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Minister Halligan switches on world leading radio telescope: I-LOFAR

Joining LOFAR marks another important milestone in the implementation of Innovation 2020

The Minister of State for Training, Skills, Innovation, Research and Development, John Halligan TD, was at Birr Castle, Co. Offaly to switch on I-LOFAR telescope, the largest radio telescope in the world.

The International LOFAR (LOw Frequency ARray) Telescope is a €150 million network of radio telescopes distributed across Europe. Irish Government and agency investment in research has propelled Ireland to the forefront of radio astronomy.

The Irish telescope, I-LOFAR, is located at Birr, Co Offaly adjacent to the historic Leviathan telescope, which was built by the 3rd Earl of Rosse in 1845 and was the largest optical telescope in the world until 1917. The telescope in Birr has been supported with an award of €1.4 million from Science Foundation Ireland and the annual membership fee for LOFAR will be funded by the Department of Jobs, Enterprise and Innovation.

Speaking at the event the Minister of State for Training, Skills, Innovation, Research and Development, John Halligan T.D. said, "I am delighted to turn the switch on I-LOFAR and link Ireland with our European partners in this pioneering research collaboration in astronomy. Membership of LOFAR affords a unique opportunity for research and engagement to young people across the country with astronomy and science in general. As Minister it is my distinct pleasure to be here to celebrate the achievement of such a wide section of the Irish scientific community."

Joining LOFAR marks another important milestone in the implementation of Innovation 2020, the national strategy for research and innovation. It will support exciting, world-class scientific research and in addition the data intensive nature of radio astronomy will enhance Ireland’s world-leading capability in big data and data analytics. The skills in software and big data that young researchers will acquire from participation in LOFAR are in high demand in business and will open diverse and high quality career opportunities for them.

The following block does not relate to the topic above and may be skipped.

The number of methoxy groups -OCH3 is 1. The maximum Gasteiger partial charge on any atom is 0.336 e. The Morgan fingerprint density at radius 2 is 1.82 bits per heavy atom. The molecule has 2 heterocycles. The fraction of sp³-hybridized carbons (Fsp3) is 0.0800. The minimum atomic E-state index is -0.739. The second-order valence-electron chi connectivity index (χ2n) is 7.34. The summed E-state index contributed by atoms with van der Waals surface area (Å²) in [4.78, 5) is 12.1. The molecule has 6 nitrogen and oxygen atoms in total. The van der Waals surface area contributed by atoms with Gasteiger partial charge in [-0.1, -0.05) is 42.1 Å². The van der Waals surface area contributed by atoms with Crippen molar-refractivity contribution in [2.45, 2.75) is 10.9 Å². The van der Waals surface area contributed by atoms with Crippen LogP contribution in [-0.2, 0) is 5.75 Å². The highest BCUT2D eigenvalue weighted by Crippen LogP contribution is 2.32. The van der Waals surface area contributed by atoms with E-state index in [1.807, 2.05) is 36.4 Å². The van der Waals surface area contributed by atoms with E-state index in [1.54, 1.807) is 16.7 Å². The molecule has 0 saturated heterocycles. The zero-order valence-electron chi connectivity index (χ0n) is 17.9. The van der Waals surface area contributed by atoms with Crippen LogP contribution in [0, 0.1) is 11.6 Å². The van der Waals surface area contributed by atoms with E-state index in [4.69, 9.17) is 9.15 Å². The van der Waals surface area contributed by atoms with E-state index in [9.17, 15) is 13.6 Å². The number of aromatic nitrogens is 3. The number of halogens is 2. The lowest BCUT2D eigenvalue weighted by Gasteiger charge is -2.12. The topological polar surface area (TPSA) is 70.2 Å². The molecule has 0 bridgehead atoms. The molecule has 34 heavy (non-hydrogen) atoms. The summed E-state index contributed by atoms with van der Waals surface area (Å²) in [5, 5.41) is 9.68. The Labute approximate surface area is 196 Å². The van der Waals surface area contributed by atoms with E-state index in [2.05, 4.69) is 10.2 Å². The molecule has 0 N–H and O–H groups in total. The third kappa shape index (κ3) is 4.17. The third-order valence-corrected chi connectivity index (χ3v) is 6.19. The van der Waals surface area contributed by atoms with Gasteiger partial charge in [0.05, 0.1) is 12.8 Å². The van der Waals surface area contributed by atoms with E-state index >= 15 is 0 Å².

Professor Mark Ferguson, Director General of Science Foundation Ireland and Chief Scientific Adviser to the Government of Ireland, said “We are delighted to see the progress that has been made in constructing I-LOFAR at Birr Castle. Science Foundation Ireland has supported this through an investment of €1.4m, to ensure that we have world-class research facilities in Ireland that enable researchers to explore new ideas in the areas of radio astronomy, big data, data analytics and supercomputing.  I am confident that this cutting-edge infrastructure will create exciting opportunities for new and innovative collaborations between researchers, and enable them to secure future funding from industry and from EU programmes.” 

Open eir  has provided the high speed fibre connection required to power the telescope. Commenting on the company’s involvement Richard Moat, CEO of eir, said “'This is an amazing initiative, which represents a significant step forward in astronomical research, and we at eir are very proud to be able to play a part. We have deployed cutting edge fibre wavelength technology, providing 10GB uncontended symmetrical access to I-LOFAR at Birr Castle. These speeds are game changing for I-LOFAR and enable the team to transmit and exchange vast amounts of data to the I-LOFAR network in Europe.  Working in collaboration with HEAnet we have connected the circuit to Groningen in the Netherlands, which is currently transmitting 3.2 gigabits per second”